Tablets to smart speakers: The 2010s in spending
It was the decade of the tablet computer, the smart speaker and the sugar tax. With a hypothetical "basket of goods" statisticians measure how prices change, based on what we're buying and what we're leaving on the shelves. What went in the basket in the 2010s and what went out with disposable cameras and sat navs?
Early 2010. The Apple iPad has yet to be released. You can still rent movies on discs by going into a shop. And if you want to know the weather you need to open the curtains instead of asking your smart speaker to tell you.
What you probably aren't doing is taking photos on a disposable camera.
What is the 'basket of goods'?
The basket of goods is not just the weekly grocery shop, although food prices do feature.
It is a list of 720 commonly-bought products and services, including big household items like fridges or leisure activities such as football tickets. The prices are used by statisticians to calculate inflation and the cost of living.
ONS senior statistician Phil Gooding said: "Auditors around the country check prices but also provide updates on what's happening in the shops, such as whether products are getting more or less shelf space devoted to them.
"The effect of the smartphone has been massive. It's had an impact on everything from the growth of apps to the decline of traditional camera film.
"We have added video on demand to DVD rentals but we're still tracking CDs and DVD sales as even though digital streaming services have come in, there is still substantial spending on them."
What went in the early part of the decade?
The year 2010 saw the Office for National Statistics (ONS) discard disposable cameras from its notional basket of items because of rising expenditure on digital cameras and because it saw camera phones were becoming "increasingly popular".
It was the year Instagram launched so this was before the unstoppable rise of filters, selfies and influencers.
Meanwhile lipstick went out in favour of lip gloss.
Cigarette vending machines were banned in England in 2011 and so their sales disappeared from the basket.
The same year smartphone handsets and mobile phone apps were added.
Tablet computers joined the mix of goods in 2012, to reflect "a significant and growing market".
These days more than three quarters of children aged 5-15 have access to one.
At the same time, rolls of 135/24 camera film came out of the basket, in a sign of the way digital cameras and phones had changed photography.
When did digital consumption start taking over?
By 2013 eBook sales had grown to such an extent they too were being monitored for inflation. Out of the basket went the Freeview box, replaced by a digital television recorder/receiver.
By 2015 we preferred a fresh pizza to a frozen one, with spending on chilled pizzas leaving the frozen variety out in the cold.
There was increased spending on headphones, online games for consoles and music streaming subscriptions.
The sat nav also went, thanks to the rise of smartphone maps and cars with built-in systems. It meant no more suction marks on the windscreen to advertise to thieves that there might be one in the glove box.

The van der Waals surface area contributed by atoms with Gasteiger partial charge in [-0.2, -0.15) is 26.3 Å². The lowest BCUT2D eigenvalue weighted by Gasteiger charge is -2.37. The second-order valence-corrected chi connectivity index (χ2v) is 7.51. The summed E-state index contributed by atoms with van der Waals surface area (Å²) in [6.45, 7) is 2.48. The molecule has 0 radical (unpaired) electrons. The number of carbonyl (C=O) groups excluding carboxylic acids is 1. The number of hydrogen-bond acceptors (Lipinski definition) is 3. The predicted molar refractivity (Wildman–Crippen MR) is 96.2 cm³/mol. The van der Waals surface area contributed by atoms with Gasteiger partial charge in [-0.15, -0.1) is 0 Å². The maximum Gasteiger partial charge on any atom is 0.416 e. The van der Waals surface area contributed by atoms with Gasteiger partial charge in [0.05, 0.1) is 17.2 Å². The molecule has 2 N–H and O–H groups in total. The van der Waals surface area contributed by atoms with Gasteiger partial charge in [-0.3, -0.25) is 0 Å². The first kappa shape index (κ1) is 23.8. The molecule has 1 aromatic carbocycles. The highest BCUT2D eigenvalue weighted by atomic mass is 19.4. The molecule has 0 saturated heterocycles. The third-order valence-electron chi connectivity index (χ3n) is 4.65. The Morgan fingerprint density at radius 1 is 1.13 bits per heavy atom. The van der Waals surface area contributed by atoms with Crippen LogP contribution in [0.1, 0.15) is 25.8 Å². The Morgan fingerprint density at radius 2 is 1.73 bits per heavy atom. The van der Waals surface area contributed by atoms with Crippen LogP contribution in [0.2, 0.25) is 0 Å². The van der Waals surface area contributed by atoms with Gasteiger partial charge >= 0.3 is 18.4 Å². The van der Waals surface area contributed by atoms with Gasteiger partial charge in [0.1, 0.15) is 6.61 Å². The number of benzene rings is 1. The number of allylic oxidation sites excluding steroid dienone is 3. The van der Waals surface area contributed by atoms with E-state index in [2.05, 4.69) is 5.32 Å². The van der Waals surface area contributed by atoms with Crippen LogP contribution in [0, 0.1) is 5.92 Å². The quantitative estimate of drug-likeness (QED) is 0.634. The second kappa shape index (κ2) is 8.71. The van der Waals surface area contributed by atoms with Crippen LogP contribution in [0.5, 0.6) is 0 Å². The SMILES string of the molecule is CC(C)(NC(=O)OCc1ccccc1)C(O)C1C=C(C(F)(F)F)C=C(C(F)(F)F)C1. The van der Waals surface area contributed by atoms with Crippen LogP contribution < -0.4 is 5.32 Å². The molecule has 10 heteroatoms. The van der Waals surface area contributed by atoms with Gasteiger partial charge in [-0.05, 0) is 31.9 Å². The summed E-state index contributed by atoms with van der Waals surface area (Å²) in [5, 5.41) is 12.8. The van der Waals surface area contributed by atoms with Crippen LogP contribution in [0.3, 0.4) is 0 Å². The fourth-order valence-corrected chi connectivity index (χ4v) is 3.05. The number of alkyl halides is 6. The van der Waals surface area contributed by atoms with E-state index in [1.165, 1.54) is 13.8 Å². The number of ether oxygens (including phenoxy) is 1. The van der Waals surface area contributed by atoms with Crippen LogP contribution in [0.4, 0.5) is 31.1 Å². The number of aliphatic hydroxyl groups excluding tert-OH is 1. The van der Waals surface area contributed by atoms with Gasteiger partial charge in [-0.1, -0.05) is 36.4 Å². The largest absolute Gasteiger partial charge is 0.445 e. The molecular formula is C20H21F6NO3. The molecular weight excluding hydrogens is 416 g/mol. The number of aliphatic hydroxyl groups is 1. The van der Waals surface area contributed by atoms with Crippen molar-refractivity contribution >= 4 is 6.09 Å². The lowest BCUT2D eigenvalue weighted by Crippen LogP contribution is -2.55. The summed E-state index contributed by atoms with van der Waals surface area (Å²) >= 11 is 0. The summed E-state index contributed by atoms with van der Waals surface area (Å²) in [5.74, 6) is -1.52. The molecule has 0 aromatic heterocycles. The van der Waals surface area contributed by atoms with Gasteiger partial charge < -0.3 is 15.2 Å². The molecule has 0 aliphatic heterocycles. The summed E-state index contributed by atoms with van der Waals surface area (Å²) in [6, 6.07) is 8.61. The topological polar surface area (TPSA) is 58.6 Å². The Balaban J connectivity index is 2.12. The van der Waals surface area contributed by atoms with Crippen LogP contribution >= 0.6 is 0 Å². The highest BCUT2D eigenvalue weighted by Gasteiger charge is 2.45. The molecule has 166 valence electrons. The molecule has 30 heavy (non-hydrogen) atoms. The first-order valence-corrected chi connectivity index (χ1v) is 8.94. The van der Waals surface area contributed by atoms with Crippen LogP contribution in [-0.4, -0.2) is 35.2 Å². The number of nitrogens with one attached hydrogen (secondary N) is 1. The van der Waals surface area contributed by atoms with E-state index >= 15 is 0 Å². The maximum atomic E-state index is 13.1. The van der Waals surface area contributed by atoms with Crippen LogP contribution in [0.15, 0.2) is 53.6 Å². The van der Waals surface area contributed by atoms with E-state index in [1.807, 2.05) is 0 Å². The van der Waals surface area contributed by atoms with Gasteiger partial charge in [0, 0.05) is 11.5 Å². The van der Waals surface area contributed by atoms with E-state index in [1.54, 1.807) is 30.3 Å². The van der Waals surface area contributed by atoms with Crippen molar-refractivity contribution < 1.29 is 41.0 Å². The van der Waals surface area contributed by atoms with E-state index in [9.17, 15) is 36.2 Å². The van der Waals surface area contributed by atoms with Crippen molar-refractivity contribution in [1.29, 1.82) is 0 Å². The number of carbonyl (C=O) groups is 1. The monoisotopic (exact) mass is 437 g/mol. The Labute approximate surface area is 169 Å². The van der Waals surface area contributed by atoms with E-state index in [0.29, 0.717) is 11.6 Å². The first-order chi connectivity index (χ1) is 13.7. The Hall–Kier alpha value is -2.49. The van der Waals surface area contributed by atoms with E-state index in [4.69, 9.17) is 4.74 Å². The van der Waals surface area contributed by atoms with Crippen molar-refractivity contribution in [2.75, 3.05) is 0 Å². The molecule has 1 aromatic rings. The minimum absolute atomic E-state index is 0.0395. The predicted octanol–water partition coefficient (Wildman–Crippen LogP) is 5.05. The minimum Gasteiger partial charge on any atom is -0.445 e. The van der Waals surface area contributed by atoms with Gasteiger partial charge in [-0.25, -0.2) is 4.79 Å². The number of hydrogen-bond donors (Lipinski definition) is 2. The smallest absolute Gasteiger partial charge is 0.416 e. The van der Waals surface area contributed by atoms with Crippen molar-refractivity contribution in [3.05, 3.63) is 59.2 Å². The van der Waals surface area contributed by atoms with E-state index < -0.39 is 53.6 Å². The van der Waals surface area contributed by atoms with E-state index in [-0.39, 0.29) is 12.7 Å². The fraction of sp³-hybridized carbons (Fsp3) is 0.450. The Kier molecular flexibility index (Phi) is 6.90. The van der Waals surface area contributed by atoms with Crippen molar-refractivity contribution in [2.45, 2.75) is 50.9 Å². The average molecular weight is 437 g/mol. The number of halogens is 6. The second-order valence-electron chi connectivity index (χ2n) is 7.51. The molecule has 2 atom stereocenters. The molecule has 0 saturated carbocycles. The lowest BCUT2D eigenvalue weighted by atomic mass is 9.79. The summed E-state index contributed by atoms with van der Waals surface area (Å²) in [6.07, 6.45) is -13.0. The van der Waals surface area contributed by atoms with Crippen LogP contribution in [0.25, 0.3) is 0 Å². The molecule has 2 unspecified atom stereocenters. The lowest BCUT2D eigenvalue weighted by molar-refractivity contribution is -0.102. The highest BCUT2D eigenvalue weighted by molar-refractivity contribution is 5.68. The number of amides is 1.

E-cigarette refills and liquid were added in 2015 because of a rise in vaping.
Coffee pods were put into the basket in 2016 but we weren't swapping alcohol for caffeine, as gin was added in 2017 to reflect increasing spending and the growth of small distilleries.
It was about this time the basket also reflected growing interest in vegetarian and vegan diets as non-dairy milk drinks were added in 2017. A year earlier vegetarian meals at restaurants had started being tracked separately to those containing meat or fish.
Has a rise in veganism changed things?
There are no official statistics on how many people consider themselves vegetarian or vegan.
The Vegan Society estimated it to be just over 3% vegetarian and just under 0.5% vegan, based on surveys by Ipsos Mori in 2016, with the vegan figure rising to just over 1% of the population in 2019.
Flexitarian diets, where people eat meat or fish occasionally, are expected to grow in popularity with Sainsbury's predicting people identifying as such will make up half of the population by 2025.
Arti Chudasama opened The Pantry, a vegetarian and vegan deli and coffee shop in Leicester, after experimenting with her diet and cutting out meat and dairy products.
The 40-year-old said: "A lot of people want to reduce the amount of meat they eat.
"You can see it in all the dishes being offered in the chain restaurants. Even just in the last year, it's really taken off."
Lynne Elliot, chief executive the Vegetarian Society, said the success of the Gregg's Quorn sausage roll had shown meat-free food was taking off.
"Restaurants appear to have led the trend, and shopping habits have followed suit," she said.
When did we start to ask Alexa and Siri?
In 2018 admission prices for soft play areas, the refuge of a sleep-deprived parent desperate to tire the kids out long enough to justify plonking them in front of CBeebies, began to be tracked.
Popcorn and peanut butter were added in 2019 while soft drinks were split into regular and diet or sugar free, a consequence of the sugar tax and people buying more "zero sugar" versions.
The smart speaker has been added too, with Ofcom suggesting 20% of households now have one.
Will these devices still be in the basket by 2030? Or will they go the way of DVD rentals and disposable cameras?
You could try asking Alexa, but she probably doesn't know that one.